With the beginning of the New Year, many of us resolve to make changes for the better. We evaluate our past, consider what we ought to change, and then resolve to undertake new and positive behaviors.
In an age of ever increasing distractions, seeking to increase one’s capacity for “mindfulness” – the self-regulation of attention with an attitude of curiosity, openness, and acceptance – may seem like an excellent resolution for the New Year. I couldn’t agree more.
As a person of faith, I have found the practice of mindfulness, while difficult, to be an important and integral pathway to increasing my capacity for empathy and becoming a more complete human being. Of course, few things in the human experience are straight-forward; everything, it seems, is prone to going sideways. And while there are masters of mindfulness who are almost one with the rest of us, I find myself dwelling somewhere between being completely enthralled with the present moment, to a person who sometimes has trouble seeing his own feet, let alone his neighbor or the world around him.
As business leaders and practitioners, we would be well served to seek a more mindful existence. Being mindful, and in the present moment will help us see more clearly the extent of the looming existential crisis called climate change and what it will mean for our community. It will lead us to make those difficult decisions in ways that include our community – our co-workers, our suppliers and our customers. By the same token, doing these things is not easy. We live in a culture that commodifies all things, and seeks profit at every turn. Being mindful needs to be connected to, and aware of this reality and the sorts of things it portends.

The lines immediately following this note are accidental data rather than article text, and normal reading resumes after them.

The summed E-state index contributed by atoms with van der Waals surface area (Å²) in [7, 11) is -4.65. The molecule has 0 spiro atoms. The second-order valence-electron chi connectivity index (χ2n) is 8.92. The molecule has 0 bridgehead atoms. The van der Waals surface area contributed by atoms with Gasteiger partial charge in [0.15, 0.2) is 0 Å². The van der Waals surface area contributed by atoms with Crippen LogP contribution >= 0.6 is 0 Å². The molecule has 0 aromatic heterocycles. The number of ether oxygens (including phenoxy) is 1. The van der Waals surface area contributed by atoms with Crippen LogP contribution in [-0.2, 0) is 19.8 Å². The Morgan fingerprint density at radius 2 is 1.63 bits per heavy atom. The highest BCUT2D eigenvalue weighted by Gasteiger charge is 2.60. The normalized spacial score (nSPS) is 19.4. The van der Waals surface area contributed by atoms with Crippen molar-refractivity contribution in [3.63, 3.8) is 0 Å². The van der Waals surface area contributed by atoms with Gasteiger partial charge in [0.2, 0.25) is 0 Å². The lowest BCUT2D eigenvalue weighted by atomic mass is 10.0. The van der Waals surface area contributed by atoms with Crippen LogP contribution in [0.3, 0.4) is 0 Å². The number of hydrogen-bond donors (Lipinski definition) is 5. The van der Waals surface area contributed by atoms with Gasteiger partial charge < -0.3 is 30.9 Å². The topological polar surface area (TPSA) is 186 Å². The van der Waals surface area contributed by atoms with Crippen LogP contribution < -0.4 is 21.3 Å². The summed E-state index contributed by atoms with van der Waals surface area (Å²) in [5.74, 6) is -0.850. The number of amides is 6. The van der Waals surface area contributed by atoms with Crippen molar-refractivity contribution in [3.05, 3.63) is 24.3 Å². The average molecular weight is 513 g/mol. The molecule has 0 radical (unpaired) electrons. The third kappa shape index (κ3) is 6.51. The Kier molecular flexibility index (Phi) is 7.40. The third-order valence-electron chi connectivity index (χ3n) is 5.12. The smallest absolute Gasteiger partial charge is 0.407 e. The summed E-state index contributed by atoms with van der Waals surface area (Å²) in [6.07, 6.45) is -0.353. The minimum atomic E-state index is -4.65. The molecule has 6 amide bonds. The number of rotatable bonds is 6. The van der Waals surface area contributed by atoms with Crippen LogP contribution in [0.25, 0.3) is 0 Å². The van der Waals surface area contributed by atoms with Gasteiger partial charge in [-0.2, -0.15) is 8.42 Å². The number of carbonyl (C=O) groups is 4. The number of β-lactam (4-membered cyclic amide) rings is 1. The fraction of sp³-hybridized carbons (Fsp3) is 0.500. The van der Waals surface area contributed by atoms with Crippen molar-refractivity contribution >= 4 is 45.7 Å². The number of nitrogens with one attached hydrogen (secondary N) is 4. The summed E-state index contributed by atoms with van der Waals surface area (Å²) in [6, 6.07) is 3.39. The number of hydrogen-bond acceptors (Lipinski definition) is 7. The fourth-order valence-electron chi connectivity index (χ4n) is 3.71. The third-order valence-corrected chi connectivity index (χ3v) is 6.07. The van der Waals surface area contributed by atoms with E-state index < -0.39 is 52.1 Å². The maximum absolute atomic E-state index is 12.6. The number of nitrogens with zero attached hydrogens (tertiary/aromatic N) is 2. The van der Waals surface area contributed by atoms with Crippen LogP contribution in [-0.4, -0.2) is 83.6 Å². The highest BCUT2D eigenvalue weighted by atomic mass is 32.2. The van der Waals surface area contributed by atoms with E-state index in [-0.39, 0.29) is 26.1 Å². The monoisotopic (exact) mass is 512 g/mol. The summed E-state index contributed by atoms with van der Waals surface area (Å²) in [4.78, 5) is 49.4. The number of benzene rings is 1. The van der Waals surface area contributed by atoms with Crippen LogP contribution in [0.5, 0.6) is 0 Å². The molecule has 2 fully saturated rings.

The self-help world is filled with those who make a handsome living selling guidance on how to become a more mindful person. And while many of these folks may be well-meaning, what results from all of this advice is far less than what ought to be expected. Let’s face it, for all the wisdom available on how to live a peaceful existence, isn’t odd that we seem to be at each other’s throats more so now than ever before?
In his most recent book, McMindfulness, Ron Purser of San Francisco State University warns that a mindfulness co-opted by the corporate state and unhinged from an ethical framework can cause more harm than good.
Many large corporations have “mindfulness gurus” on staff who help employees find ways to relieve stress by becoming more aware of their thoughts and how to effectively deal with them. Yet, as Purser argues, if mindfulness is disconnected from an awareness of the injustices in the world around us, and simply applied to rendering more “effective employees”, it can become a tool for co-opting people to do little more than serve profit.
There are many “internal contradictions” with which we must deal. As persons who believe business is more than maximizing shareholder value, being mindful of the contradictions – the social and environmental injustices within our community – is essential to finding ways of working together for the common good. Mindfulness is an important pathway to our becoming what we’re meant to be. But unhinged from a sense of ethics – a sense of what justice looks like – mindfulness can become nothing more than navel gazing that leads to hyper-individualization and egotism.
The looming crises that confront us – the wicked problems of our day – call for mindfulness. But this mindfulness must be formed within a framework that’s defined by our relationships: those that we have with each other – our neighbors, the folks who live, breath and have their existence right here in Detroit and the region – and the Earth system itself. If we’re mindful, we’re mindful together.